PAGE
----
Create a Succession Plan That Works

By Bill Leonard Mar 17, 2015
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Small and family-owned businesses that delay creating succession plans are endangering their company’s survival, according to Henry Hutcheson, founder and president of the consulting group Family Business USA in Chapel Hill, N.C.

“It’s pretty stark if you look at what happens to family-owned businesses after there’s a change in leadership,” Hutcheson said.

Statistics from the U.S. Small Business Administration show that two-thirds of family-owned businesses will not survive a leadership change. Since most small businesses in the United States are initially launched and run by families, the high failure rate has a tremendous impact on the country’s business and job growth—not to mention the thousands of people these businesses employ.

“Succession planning doesn’t have immediate payback, and human nature is to tuck away investment or longer-term projects,” said Les Dakens, a principal with Pineridge Consulting, during a March 2, 2015, roundtable discussion sponsored by the Canadian HR Reporter. “If you’re in a small business, you’ll be faced with a lot of different daily priorities, and your boss most likely isn’t going to be asking you, ‘So how’s your succession planning coming along?’ ”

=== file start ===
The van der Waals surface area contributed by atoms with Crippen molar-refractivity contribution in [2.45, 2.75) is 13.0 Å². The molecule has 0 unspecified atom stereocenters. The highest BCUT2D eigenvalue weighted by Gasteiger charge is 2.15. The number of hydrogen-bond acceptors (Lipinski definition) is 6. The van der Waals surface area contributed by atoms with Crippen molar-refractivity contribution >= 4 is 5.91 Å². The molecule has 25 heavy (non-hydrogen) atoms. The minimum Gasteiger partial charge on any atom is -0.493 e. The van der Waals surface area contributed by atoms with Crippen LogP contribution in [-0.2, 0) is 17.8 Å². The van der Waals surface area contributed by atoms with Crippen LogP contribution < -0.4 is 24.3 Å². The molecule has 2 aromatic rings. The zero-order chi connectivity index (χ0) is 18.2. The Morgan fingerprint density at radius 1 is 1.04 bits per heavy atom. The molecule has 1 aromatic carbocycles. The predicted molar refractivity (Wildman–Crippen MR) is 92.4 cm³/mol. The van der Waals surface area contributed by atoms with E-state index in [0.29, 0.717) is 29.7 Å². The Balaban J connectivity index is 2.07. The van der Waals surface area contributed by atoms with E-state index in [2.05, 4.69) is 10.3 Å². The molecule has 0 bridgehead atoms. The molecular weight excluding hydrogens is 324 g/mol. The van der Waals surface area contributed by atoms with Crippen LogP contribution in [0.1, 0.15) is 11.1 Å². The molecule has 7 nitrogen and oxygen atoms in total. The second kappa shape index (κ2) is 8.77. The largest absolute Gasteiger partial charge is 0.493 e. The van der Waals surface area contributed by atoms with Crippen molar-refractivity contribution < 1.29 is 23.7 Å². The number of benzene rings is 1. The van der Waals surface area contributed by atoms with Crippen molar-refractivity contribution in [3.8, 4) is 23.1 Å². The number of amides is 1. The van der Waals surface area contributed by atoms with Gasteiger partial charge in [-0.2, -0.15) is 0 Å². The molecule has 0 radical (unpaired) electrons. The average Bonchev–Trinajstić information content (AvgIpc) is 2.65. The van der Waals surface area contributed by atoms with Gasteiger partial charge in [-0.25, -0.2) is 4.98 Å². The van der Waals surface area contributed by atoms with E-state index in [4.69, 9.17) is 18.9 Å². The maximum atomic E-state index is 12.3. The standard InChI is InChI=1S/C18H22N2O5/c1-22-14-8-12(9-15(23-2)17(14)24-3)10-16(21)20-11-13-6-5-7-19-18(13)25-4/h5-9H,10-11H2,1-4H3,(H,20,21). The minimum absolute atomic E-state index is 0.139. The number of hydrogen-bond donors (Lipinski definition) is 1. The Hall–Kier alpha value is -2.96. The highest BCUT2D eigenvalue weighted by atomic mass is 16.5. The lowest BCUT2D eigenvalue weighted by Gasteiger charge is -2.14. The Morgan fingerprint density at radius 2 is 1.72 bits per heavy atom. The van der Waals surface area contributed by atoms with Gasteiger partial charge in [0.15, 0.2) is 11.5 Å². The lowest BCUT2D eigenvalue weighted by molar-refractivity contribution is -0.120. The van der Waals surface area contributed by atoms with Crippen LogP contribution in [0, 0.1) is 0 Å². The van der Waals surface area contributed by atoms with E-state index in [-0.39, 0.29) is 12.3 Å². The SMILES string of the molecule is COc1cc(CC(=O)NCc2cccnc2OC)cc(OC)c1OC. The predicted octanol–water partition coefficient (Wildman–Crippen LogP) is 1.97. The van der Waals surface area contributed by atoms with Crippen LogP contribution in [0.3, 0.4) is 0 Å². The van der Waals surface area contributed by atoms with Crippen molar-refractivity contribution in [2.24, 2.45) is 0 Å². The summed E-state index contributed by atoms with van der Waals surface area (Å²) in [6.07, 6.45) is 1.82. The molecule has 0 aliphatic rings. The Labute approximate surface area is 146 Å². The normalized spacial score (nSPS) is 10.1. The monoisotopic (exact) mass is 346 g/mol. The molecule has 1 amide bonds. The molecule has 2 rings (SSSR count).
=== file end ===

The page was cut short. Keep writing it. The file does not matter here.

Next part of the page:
But delaying succession planning—especially for family businesses, where the decisions are based on emotion as well as strategy and capability—can have fatal consequences for a company, Hutcheson asserted.

“When you are in a family-business situation, decisions on who will be the next CEO can be emotional and not attached to the business reality or strategic plans,” said Hutcheson. “It’s a tough decision to make and often parents want their children or possibly their grandchildren to follow in their footsteps.”

Leadership decisions based on family ties may not match with a company’s business plan or strategy for growth. This disconnect haunts many small to midsize businesses, whether they are family-owned or not, said Paul Juniper, director of the Queen’s University Industrial Relations Centre in Kingston, Ont.

“In smaller-sized companies, succession planning is seldom integrated with the business strategy and just doesn’t connect with the business needs,” Juniper said during the Canadian HR Reporter roundtable discussion.

Hutcheson claimed said that the solution to this problem comes down to the core choice of deciding what’s best for the survival of the business.

“And often what’s best to ensure the success of the business doesn’t match up with the owners’ hope and dreams for their family members,” he said. “Families mean unconditional love and support, but business just isn’t that way. Unconditional love and support don’t equate into profits.”

Hutcheson said human resource professionals can help small business owners create a succession plan based on business needs instead of emotion.